The Business Herald’s markets and banking reporter.

Expat research to call to action says Tindall

Sir Stephen Tindall. Photo / Natalie Slade
Sir Stephen Tindall. Photo / Natalie Slade

Overcoming a perception that businesspeople lack global ambition is a key challenge in convincing Kiwis living overseas to invest in local start-ups, a survey says.

The research by expat network Kea New Zealand found entrepreneurs such as Xero's Rod Drury and Orion Health's Ian McCrae were viewed as role models, but were exceptions to the rule.

Several expatriates interviewed also thought Kiwi businesspeople often failed to demonstrate their commitment to a project through moving to the market they wanted to access or obtain capital from.

Kea co-founder and chairman Sir Stephen Tindall said 90 per cent of what people thought was perception - not reality.

"But if the perception is wrong, we've got to change that."

The survey, which canvassed 500 mostly expat New Zealanders, found close to 15 per cent were strongly motivated to invest in local businesses, while 73 per cent said they would be willing to mentor or manage a small-to-medium enterprise in this country.

Tindall said the Kea research was a "call to action", especially since foreign direct investment in New Zealand had fallen by more than $30 billion since 2006.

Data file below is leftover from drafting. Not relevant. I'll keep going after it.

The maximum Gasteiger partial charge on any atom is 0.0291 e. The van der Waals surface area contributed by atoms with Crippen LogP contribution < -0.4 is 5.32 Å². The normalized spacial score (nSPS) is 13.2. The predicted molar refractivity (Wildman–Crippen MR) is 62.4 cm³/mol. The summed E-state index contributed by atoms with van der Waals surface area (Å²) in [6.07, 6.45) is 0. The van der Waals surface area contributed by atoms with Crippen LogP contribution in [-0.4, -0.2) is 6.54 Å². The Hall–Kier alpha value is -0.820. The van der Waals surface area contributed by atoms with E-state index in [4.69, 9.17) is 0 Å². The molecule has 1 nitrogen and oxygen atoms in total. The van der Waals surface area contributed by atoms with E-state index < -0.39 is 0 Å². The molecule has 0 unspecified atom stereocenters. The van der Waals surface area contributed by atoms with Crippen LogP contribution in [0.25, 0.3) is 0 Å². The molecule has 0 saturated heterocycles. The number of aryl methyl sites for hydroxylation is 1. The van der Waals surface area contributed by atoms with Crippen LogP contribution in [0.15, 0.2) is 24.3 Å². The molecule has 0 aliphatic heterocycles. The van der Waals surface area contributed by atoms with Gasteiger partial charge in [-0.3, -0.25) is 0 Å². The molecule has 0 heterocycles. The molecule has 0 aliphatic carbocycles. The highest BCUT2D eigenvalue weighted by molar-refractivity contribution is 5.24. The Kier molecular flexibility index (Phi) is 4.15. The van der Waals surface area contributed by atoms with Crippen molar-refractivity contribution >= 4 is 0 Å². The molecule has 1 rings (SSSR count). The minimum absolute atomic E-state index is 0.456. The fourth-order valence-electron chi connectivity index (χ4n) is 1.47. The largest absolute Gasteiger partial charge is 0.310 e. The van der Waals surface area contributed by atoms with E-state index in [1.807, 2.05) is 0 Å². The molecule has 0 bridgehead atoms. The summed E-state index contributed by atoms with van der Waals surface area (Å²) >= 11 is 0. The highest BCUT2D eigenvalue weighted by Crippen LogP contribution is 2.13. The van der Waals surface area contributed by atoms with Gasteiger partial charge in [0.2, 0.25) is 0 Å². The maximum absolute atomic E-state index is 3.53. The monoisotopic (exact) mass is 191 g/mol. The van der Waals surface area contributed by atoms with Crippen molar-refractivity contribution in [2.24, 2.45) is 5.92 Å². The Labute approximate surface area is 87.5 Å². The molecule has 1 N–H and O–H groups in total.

He said that websites such as YouTube were also a great medium businesses could use to tell their story to the New Zealand diaspora.

The rise of local angel investment networks and venture capital firms was changing the investment situation, he added.

Kea said its research also found that expats generally thought New Zealand had a strong innovation base from which companies could emerge. This was viewed as the most positive aspect of the country's economic environment.

Kea chief executive Sue Watson said expats were great "brand ambassadors".

The research was jointly funded by the BNZ and Auckland Tourism, Events and Economic Development (Ateed), a council-controlled organisation.

- NZ Herald

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